The word "plew" itself was originally taken from the French Canadian term for beaver pelt, "pelu," which in turn comes from the French "poilu," meaning "hairy." "Plew" first appeared in written English around 1851, but the term is probably actually much older, since beaver trapping began soon after the arrival of settlers in the New World.
Since we're on this somewhat unpleasant subject, you may be wondering whether "pelt," meaning the skin of an animal, has anything to do with the verb "to pelt," meaning "to throw things at" (as in "The press pelted the prevaricating president with probing questions."). But the answer is no. "Pelt" the noun is probably based on the Latin "pellis," meaning "skin or hide," while "pelt" the verb is thought to be rooted in the Latin "pultare," meaning "to beat or strike."
Dear Word Detective: I am looking for the origin of the verb "to plug," meaning to promote a book, song or movie in the media. The closest I have found to a credible suggested origin is the name of the founder of one of the earliest commercial radio stations, which operated from northern France in, I think, the 1930's, his name being Mr. Plug (Plugg?). Are you able to confirm or refute this story? -- Stuart Middlemiss, via the internet.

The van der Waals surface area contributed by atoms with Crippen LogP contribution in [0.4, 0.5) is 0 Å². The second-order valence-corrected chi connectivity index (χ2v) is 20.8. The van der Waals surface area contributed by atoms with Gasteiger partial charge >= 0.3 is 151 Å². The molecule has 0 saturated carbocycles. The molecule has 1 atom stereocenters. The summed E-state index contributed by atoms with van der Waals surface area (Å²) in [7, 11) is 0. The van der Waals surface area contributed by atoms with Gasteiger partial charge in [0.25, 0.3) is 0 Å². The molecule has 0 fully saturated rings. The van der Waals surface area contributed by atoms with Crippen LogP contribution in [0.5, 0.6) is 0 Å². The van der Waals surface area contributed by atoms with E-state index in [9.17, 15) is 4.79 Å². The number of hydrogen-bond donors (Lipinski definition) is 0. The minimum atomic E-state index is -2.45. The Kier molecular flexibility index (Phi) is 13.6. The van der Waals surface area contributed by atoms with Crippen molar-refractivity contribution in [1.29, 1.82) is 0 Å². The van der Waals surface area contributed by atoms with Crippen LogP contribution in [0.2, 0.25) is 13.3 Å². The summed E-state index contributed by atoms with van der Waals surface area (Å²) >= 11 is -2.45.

I'll take "refute" for $200, Stuart. The verb "to plug," meaning to publicize or promote a book, movie, song, business or other creation by mentioning it in the mass media, does not come from the name of Mr. Plug, assuming he existed in the first place. Of course, eponyms, words formed from the proper names of people or places, are very common in English. "Sandwich" (popularized by John Montagu (1718-1792), the fourth Earl of Sandwich) and "Graham crackers" (after Sylvester Graham (1794-1851), a Presbyterian minister who was convinced that eating meat caused lewd behavior and that catsup caused insanity), are among the thousands of eponyms in everyday usage.
But we have no need of Mr. Plug, whether he be real or imagined. "Plug" has been used as both a noun and verb in this "Hey, buy my book" sense since at least 1906, and is a logical outgrowth of the more general senses of the word.